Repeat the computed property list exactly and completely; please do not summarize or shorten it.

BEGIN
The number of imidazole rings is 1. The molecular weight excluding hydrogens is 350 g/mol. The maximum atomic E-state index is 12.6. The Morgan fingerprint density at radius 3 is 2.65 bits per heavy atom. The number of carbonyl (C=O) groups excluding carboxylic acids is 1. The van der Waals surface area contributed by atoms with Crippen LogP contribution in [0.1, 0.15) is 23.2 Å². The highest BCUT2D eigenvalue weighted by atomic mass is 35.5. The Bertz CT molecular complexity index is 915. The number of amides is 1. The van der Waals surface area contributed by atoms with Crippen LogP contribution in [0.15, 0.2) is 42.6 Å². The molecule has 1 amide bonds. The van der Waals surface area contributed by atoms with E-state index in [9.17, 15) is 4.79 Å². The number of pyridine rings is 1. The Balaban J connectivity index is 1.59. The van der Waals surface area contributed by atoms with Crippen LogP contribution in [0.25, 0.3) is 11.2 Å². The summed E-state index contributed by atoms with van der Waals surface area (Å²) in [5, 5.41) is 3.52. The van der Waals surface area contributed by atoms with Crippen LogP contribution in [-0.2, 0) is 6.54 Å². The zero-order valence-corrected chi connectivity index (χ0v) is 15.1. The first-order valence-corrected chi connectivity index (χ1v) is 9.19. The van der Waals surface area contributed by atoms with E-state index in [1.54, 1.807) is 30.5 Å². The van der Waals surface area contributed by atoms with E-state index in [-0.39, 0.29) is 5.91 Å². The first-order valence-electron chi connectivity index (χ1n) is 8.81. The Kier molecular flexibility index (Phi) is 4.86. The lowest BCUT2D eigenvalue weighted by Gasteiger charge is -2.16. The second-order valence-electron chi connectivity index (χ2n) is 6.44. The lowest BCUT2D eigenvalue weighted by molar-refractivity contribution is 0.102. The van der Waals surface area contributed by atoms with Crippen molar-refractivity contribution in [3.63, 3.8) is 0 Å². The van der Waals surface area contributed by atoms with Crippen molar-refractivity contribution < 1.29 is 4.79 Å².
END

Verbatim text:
The number of imidazole rings is 1. The molecular weight excluding hydrogens is 350 g/mol. The maximum atomic E-state index is 12.6. The Morgan fingerprint density at radius 3 is 2.65 bits per heavy atom. The number of carbonyl (C=O) groups excluding carboxylic acids is 1. The van der Waals surface area contributed by atoms with Crippen LogP contribution in [0.1, 0.15) is 23.2 Å². The highest BCUT2D eigenvalue weighted by atomic mass is 35.5. The Bertz CT molecular complexity index is 915. The number of amides is 1. The van der Waals surface area contributed by atoms with Crippen LogP contribution in [0.15, 0.2) is 42.6 Å². The molecule has 1 amide bonds. The van der Waals surface area contributed by atoms with E-state index in [9.17, 15) is 4.79 Å². The number of pyridine rings is 1. The Balaban J connectivity index is 1.59. The van der Waals surface area contributed by atoms with Crippen LogP contribution in [0.25, 0.3) is 11.2 Å². The summed E-state index contributed by atoms with van der Waals surface area (Å²) in [5, 5.41) is 3.52. The van der Waals surface area contributed by atoms with Crippen LogP contribution in [-0.2, 0) is 6.54 Å². The zero-order valence-corrected chi connectivity index (χ0v) is 15.1. The first-order valence-corrected chi connectivity index (χ1v) is 9.19. The van der Waals surface area contributed by atoms with E-state index in [1.54, 1.807) is 30.5 Å². The van der Waals surface area contributed by atoms with E-state index in [-0.39, 0.29) is 5.91 Å². The first-order valence-electron chi connectivity index (χ1n) is 8.81. The Kier molecular flexibility index (Phi) is 4.86. The lowest BCUT2D eigenvalue weighted by Gasteiger charge is -2.16. The second-order valence-electron chi connectivity index (χ2n) is 6.44. The lowest BCUT2D eigenvalue weighted by molar-refractivity contribution is 0.102. The van der Waals surface area contributed by atoms with Crippen molar-refractivity contribution in [3.63, 3.8) is 0 Å². The van der Waals surface area contributed by atoms with Crippen molar-refractivity contribution < 1.29 is 4.79 Å².